2012 Baltimore Orioles MLB Predictions and Futures Odds

Doc MosemanCorrespondent IMarch 2, 2012

BALTIMORE, MD - SEPTEMBER 28: Leftfielder Nolan Reimold #14 of the Baltimore Orioles misses a hit by Carl Crawford #13 of the Boston Red Sox during the eighth inning at Oriole Park at Camden Yards on September 28, 2011 in Baltimore, Maryland. The Orioles defeated the Red Sox 4-3. (Photo by Rob Carr/Getty Images)
Rob Carr/Getty Images

The Baltimore Orioles have been mired in the cellar of the American League East for the last four seasons. They have claimed ownership of the fifth place spot. That’s not necessarily a bad place to be—the Rays finished fifth in the division for three straight years before the Orioles, and look at where they are now.

Don’t be fooled, though—this Baltimore squad is a long, long way from making a surge to relevance like Tampa Bay did. They haven’t won more than 70 games since 2005, and they haven’t really underachieved given their talent over that period, either. Are they getting better? Slowly. Are they going to be a threat in their division this year? Almost certainly not.

2012 Baltimore Orioles predictions and MLB futures odds (odds are from BetOnline):



2011 Record: 69-93

2012 Wins Over/Under: 71

Odds to Win 2012 AL East: +5000

Odds to Win 2012 AL Pennant: +5000

Odds to Win 2012 World Series: +10000



You have to say that there is some potential with this rotation. It’s a lot more polite to say that than to tell it like it really is. The sad fact is that this rotation isn’t likely to be very good.

There is a growing collection of young players that the Orioles had a lot of hope for as they rose through the ranks that haven’t exactly worked out as pros—Jake Arrieta, Zach Britton, Brian Matusz, Chris Tillman and Brad Bergesen. Arrieta has disappointed, Britton is maturing slowly, Matusz has been terrible, Tillman wasn’t great last year and Bergesen is likely a bullpen guy at this point.

The four starters will be fighting for rotation spots with a mix of guys. Jeremy Guthrie—by far their best pitcher—was traded to Colorado. Jason Hammel came back in that deal and is all but certain to be a starter. Wei-Yin Chen, a free agent out of the Japanese league, is also likely to secure a spot.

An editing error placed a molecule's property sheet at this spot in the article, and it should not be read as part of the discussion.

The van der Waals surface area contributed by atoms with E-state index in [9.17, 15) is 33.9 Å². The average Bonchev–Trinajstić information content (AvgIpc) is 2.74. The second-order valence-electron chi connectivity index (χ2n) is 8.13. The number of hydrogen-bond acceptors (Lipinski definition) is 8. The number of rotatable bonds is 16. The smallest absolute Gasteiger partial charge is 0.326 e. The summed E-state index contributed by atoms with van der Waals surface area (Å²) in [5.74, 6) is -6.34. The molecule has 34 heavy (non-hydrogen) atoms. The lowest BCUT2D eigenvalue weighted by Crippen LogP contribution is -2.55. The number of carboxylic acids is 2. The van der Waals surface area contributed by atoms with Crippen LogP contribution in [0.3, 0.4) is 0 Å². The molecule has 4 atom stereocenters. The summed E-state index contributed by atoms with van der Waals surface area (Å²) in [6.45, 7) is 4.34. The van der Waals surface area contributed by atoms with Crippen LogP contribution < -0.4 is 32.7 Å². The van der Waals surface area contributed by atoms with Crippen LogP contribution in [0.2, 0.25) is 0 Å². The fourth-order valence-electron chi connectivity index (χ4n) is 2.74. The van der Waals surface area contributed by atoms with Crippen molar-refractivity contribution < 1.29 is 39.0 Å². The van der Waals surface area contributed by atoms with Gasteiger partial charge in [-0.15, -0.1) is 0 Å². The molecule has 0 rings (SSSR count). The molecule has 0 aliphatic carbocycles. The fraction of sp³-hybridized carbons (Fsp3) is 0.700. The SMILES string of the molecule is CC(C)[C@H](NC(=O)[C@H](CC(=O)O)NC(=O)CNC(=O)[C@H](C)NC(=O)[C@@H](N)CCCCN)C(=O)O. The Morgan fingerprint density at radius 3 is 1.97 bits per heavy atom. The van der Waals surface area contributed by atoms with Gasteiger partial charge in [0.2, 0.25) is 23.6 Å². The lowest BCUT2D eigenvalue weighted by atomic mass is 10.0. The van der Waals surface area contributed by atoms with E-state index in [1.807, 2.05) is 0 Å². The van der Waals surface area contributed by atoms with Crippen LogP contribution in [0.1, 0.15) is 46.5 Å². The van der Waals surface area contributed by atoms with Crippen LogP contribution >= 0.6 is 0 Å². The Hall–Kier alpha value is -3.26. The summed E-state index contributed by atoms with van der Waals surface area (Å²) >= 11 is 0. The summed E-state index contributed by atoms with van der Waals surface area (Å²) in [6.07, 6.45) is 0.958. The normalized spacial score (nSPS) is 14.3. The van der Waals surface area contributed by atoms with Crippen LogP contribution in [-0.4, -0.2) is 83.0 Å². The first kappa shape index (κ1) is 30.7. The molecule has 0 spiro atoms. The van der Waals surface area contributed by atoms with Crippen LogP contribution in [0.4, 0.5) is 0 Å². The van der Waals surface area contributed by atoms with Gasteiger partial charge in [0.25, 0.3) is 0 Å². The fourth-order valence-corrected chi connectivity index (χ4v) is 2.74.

Others in the mix are Dana Eveland—a decent starter they picked up for spare parts from the Blue Jays because Toronto has so much pitching depth they didn’t need him—and Tsuyoshi Wada, another Japanese league player.

It’s possible that a strong rotation will emerge from that group, but it’s an uphill battle.



The team hasn’t made a lot of changes offensively. That’s not necessarily a terrible thing—they did score more runs than half the teams in the majors, and their team batting average was 11th best out of the 30 teams. It’s not a great offense, but it isn’t their biggest issue by any means.

There are a few minor changes. The team will hope that Nolan Reimold can step up his game and become an everyday left fielder. He started his career nicely in 2009, but has been disappointing the last two years. They gave up on the Vlad Guerrero experiment at DH and will go with Wilson Betemit this year. Vlad was a shadow of himself last year, so this should be an upgrade.

The player to watch will be catcher Matt Wieters. The fifth overall pick in 2007 is entering his fourth year with the team. He’s their best player, and he is entering the phase of his career where he could really step up his production and become a big-time contributor.

A sad note with this team is the saga of Brian Roberts. He’s the fan’s favorite player, but he’s struggling to deal with the symptoms of a concussion. He’s hoping to be back soon, but it’s a long road and there is a good chance that the 34 year old has played his last major league game.


Key Stat

The last time the Orioles finished at .500 or better was 1997 when they went 98-64 and lost the ALCS to Cleveland. Since then they have made being pathetic an art form.

They are the Pirates of the American League.

In 1997 they hosted 3.7 million fans at Camden Yards. The last two years they have had 1.7 million fans in attendance each year. Can you blame any of those two million people for finding something better to do?


2012 Baltimore Orioles Predictions

We’ve seen this movie before. Their offense will be fine, but entirely devoid of highlights or reasons to really get excited. Their rotation will be frustrating and wildly inconsistent. They may show brief flashes of progress, but if they don’t finish last in the AL East—by a wide margin—it would be a miracle.


2012 Baltimore Orioles MLB Season Win Totals Predictions

They would need to be three wins better than they were last year to go ‘over’ their win total. I just don’t see it. They are the same basic team with the same basic problems, and they play in an absolutely brutal division. I can’t think of a single good reason to gamble on the over.


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